Thursday was my busiest day at CheeseCon. I had a book signing (with Tami Parr and Max McCalman) first thing in the morning, then I was going to do a panel discussion twice in the afternoon. Since my free room (in exchange for judging) at the Sheraton was up, I had moved to Capitol Hill the night before. The B&B owner seemed shocked that I was up and out so early. The other cheese guests were still sleeping!
I had an awesome 25 minute walk downtown to the conference hotel. Awesome because the nasty heat wave had broken and the weather felt like San Francisco. I was even able to wear my yearly cheese conference uniform. You may have seen it:
I didn’t carry the knife or the cheese though.
It was also awesome because I just love walking through the streets of Seattle. I have visited often enough that I have good associations and memories almost everywhere I go. It feels like home because I can walk around with an attitude saying “You know, Hamburger Mary’s/The Green Cat/aFLN/that weird combo leather-new age café used to be right there.” I also got to walk city streets flying my colors: Cheese and The 415
(Thanks again for the buttons Emi!)
Anyways, conference-wise, I was really touched at the signing. A lot of folks – some I’d known for years, some strangers – came up to tell me how much they liked the book. I was really touched. Usually signings are a very humbling event – people walk by trying not to make eye contact, I sit there trying not to cry – but this one really made me feel good. Thanks cheese community!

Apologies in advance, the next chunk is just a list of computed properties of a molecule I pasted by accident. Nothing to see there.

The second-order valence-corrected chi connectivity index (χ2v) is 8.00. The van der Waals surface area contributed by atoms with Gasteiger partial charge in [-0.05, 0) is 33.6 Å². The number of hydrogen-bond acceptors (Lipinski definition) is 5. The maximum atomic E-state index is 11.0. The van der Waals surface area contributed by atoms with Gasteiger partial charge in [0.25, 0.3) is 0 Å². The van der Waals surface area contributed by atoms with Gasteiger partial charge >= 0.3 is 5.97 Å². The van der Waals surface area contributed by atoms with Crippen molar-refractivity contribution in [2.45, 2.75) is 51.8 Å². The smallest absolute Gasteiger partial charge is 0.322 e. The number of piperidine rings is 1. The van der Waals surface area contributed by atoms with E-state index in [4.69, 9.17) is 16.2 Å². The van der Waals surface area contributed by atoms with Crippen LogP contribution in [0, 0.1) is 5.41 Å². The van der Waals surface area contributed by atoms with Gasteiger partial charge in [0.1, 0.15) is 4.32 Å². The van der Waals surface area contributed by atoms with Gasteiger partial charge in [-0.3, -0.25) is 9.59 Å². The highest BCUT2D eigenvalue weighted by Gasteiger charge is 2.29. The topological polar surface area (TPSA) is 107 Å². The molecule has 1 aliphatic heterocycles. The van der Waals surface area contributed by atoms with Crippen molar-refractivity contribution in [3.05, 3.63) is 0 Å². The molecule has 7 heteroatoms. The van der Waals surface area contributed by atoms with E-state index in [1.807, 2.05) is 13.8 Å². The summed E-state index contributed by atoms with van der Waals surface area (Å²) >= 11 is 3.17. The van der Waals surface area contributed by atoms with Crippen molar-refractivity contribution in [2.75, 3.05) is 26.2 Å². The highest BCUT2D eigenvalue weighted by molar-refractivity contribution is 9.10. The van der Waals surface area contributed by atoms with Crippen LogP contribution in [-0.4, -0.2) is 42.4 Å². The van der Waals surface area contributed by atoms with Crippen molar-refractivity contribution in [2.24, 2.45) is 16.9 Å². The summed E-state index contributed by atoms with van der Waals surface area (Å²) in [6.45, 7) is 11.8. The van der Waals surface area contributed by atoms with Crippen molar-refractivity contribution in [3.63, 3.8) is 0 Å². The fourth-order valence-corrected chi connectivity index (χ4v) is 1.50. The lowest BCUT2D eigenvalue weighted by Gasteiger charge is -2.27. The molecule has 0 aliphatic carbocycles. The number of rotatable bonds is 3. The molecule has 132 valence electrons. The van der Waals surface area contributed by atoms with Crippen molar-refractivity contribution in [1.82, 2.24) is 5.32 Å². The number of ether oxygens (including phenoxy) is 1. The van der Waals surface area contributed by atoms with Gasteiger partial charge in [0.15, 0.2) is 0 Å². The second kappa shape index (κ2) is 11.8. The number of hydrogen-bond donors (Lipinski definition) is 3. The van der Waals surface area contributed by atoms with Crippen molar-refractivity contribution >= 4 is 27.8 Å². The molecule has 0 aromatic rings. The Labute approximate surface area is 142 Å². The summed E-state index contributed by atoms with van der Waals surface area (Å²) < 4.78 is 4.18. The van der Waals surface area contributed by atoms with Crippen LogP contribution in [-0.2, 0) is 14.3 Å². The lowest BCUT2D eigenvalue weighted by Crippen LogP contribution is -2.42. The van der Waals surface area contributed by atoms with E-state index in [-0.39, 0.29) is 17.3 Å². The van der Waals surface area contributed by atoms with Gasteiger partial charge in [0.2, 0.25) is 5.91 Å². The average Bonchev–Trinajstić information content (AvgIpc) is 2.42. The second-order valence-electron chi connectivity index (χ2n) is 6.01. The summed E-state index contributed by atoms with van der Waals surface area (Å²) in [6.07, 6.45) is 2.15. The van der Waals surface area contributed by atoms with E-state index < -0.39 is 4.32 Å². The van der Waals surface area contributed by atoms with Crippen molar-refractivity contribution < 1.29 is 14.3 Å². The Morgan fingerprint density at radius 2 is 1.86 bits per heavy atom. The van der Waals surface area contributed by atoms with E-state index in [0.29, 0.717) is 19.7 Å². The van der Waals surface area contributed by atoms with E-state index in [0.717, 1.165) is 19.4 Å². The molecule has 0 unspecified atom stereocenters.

Last year, I – publicly and in a personal letter – criticized the ACS for the conference panels and workshops being too big, too infomercial. When Sasha Davies — one of the main 2010 organizers – called and asked me to be on a retailer panel, and that the panel would do the same talk twice so that it could be broken down into smaller groups, well, I kinda had to say yes, even if I felt a little overwhelmed with responsibility this year.
I’m really glad I did. “Last Stop: Cheese Shop” consisted of Nathan Aldridge (Murray’s Cheese),Megan Mullaney (Sickles Market), Carlos Souffrant (Zingerman’s),
Tom Van Voorhees (Rogue Creamery) and me. Earlier in the day, five teams of cheesemongers had competed in the 2nd annual Merchandising competition which tested their knowledge, wrapping skills, and display abilities. They each made displays out of the same cheeses, of which my very bad picture is here:
As a panel, we (twice) broke our 80 person seminar into five small groups and spent a few minutes on each display, critiquing, praising and trying to draw out discussion of what worked and what didn’t. It was actually really fun even when someone told me, “I disagree with everything you just said.” (and no, it wasn’t her display). We then did a big Q&A where we discussed many things, my favorite from a distributor annoyed (I later assumed) at having to give so much free labor to a large chain who routinely demands it in exchange for slotting. They asked us if we required (or wanted) distributors to help re-set our cases.
We mocked the very concept. It comes down to simple cheese pride. We all do cheese really differently than each other – I represented the only all pre-cut store, Carlos the all cut-to-order and the other folks somewhere in the middle — but there is one thing we all agree on: no one touches our cheese but us.